Biofilm in drinking water systems is undesirable. Free chlorine and monochloramine are commonly used as secondary drinking water disinfectants, but monochloramine is perceived to penetrate biofilm better than free chlorine. However, this hypothesis remains unconfirmed by direct biofilm monochloramine measurement. This study compared free chlorine and monochloramine biofilm penetration into an undefined mixed-culture nitrifying biofilm by use of microelectrodes and assessed the subsequent effect on biofilm activity and viability by use of dissolved oxygen (DO) microelectrodes and confocal laser scanning microscopy (CLSM) with LIVE/DEAD BacLight. For equivalent chlorine concentrations, monochloramine initially penetrated biofilm 170 times faster than free chlorine, and even after subsequent application to a monochloramine penetrated biofilm, free chlorine penetration was limited. DO profiles paralleled monochloramine profiles, providing evidence that either the biofilm was inactivated with monochloramine’s penetration or its persistence reduced available substrate (free ammonia). While this research clearly demonstrated monochloramine’s greater penetration, this penetration did not necessarily translate to immediate viability loss. Even though free chlorine’s penetration was limited compared to that of monochloramine, it more effectively (on a cell membrane integrity basis) inactivated microorganisms near the biofilm surface. Limited free chlorine penetration has implications when converting to free chlorine in full-scale chloraminated systems in response to nitrification episodes.

But if one feels safer not using untreated tap water, then use tank water during a water change. Put some in a bucket and rinse the media in it. No fuss, no muss and no tap :)
 
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VioletThePurple

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While any residual chlorine or chloramine in your tap water can present a danger to the fish, in an established tank rinsing the filter media in tap with either will not kill the bacteria.

Firstly, when there is ammonia around chlormaine doesn't kill the bacteria, it basically puts them to sleep and a bit of ammonia turns them back on. Chlorine is less effective as well. But both need to be present for longer than they will in the filter media.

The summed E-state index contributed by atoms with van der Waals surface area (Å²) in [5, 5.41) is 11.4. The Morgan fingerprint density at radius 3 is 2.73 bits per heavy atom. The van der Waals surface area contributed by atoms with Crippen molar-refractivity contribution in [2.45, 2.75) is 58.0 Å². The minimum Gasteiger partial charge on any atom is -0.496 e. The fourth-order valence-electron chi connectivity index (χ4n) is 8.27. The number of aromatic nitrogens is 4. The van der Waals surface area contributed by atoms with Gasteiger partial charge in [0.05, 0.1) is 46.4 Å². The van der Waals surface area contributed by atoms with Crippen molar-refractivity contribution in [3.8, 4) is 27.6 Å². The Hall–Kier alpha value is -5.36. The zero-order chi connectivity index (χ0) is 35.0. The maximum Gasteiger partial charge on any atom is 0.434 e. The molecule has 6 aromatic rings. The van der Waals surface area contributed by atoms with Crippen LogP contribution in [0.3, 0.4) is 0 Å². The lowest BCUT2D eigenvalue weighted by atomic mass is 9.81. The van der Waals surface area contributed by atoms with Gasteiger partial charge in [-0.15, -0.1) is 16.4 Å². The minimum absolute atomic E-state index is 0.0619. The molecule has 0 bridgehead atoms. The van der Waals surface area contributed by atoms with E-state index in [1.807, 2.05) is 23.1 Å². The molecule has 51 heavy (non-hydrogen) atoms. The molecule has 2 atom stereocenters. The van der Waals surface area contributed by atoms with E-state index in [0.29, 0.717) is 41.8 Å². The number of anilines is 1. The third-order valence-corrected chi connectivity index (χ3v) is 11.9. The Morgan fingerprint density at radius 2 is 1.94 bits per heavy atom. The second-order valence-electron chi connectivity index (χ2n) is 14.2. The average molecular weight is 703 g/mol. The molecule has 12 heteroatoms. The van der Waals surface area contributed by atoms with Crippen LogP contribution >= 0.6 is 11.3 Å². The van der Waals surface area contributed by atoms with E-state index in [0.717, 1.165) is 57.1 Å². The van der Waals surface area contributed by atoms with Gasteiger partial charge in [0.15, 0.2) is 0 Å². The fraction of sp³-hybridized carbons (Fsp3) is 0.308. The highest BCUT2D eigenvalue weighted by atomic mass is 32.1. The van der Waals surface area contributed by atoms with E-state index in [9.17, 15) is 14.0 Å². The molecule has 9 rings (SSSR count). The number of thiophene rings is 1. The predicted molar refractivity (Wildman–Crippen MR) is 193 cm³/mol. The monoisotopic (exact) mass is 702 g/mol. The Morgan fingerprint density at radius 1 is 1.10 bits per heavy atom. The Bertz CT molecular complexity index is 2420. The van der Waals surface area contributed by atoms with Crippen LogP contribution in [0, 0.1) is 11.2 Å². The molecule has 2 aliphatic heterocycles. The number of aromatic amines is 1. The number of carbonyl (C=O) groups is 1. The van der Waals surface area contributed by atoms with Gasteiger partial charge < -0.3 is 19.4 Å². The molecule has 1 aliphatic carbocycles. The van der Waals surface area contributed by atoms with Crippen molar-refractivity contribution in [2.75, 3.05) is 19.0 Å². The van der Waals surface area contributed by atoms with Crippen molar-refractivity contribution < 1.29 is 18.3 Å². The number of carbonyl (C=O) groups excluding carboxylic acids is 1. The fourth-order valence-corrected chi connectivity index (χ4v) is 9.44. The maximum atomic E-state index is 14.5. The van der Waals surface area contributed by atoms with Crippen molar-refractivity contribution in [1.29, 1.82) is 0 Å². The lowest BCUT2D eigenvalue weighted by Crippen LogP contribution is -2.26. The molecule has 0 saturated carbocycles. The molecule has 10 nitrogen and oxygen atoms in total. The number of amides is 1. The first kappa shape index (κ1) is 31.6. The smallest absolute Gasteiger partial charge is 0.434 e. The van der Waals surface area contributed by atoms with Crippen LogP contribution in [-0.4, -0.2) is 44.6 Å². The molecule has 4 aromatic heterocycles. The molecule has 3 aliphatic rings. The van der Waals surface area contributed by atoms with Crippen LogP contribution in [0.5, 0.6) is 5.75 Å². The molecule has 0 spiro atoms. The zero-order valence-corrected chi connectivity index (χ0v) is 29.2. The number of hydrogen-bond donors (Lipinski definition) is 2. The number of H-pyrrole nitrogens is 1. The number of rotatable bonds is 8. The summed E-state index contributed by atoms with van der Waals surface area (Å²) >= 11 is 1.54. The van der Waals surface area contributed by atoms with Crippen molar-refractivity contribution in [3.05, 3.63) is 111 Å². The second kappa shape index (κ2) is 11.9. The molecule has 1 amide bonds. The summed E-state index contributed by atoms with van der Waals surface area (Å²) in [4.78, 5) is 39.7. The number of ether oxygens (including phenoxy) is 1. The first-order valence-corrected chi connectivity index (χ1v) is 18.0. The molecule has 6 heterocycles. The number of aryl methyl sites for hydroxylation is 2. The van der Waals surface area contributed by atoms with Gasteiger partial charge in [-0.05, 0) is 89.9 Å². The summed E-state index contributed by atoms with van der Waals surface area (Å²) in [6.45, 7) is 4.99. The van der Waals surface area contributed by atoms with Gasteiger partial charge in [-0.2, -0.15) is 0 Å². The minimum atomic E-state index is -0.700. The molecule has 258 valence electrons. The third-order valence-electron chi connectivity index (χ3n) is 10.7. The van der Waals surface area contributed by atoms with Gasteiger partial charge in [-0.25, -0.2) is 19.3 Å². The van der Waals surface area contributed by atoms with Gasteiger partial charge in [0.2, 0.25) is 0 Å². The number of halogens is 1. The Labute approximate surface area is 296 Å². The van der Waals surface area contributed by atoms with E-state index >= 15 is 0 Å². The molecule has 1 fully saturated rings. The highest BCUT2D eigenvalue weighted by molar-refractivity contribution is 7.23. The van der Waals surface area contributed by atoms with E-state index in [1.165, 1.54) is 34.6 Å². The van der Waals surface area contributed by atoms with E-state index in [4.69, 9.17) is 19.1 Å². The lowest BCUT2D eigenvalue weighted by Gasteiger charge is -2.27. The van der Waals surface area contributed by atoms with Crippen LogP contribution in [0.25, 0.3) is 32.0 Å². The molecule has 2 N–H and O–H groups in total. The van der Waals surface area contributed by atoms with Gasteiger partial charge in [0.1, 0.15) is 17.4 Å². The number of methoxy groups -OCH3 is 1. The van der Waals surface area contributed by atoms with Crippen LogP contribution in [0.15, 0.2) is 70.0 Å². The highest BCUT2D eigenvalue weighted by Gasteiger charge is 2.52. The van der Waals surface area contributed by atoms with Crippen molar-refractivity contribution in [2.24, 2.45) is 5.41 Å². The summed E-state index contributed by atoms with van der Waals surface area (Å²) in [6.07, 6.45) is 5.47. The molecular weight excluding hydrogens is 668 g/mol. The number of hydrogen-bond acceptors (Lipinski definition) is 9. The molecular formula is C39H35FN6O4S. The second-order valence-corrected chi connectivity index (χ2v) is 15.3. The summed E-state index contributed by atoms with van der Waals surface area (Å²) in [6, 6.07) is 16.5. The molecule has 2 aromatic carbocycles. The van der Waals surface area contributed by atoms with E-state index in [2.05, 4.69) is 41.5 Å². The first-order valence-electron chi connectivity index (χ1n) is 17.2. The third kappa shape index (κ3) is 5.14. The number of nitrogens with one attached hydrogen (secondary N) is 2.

Next, the amount of chlorine in the media after you rinse it and put it back into the filter is pretty small. As soon as water is running through it any small amount of chlorine would be so diluted as not to matter. And if you are adding dechlor to the tank or there is some residual still there. The chlorine/chloramine would be neutralized almost instantly in the tiny amount it is present.

I knew a major breeder and then importer in Chicago who rarely used dechlor. I would put changing water into holding containers an let it outgas. Chlorine leaves faster than chloramine. And he always rinsed his media in tap.

The bacteria are a lot hardier than most think.

Lee, W.H., Wahman, D.G., Bishop, P.L. and Pressman, J.G., 2011. Free chlorine and monochloramine application to nitrifying biofilm: comparison of biofilm penetration, activity, and viability. Environmental science & technology, 45(4), pp.1412-1419.



But if one feels safer not using untreated tap water, then use tank water during a water change. Put some in a bucket and rinse the media in it. No fuss, no muss and no tap :)
I did treat the tank with dechlorinator. Hopefully you're right and the beneficial bacteria is unharmed.
 

TwoTankAmin

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No need to hope. I am right. I have been at this for too long not to know the chemistry and biology involved. The bacteria can live through a bunch of things that will decimate fish. Bacteria do not eat, they do not breath they do not die if there is no ammonia or nitrite etc. they go dormant. The biofilm protects them from a lot of things.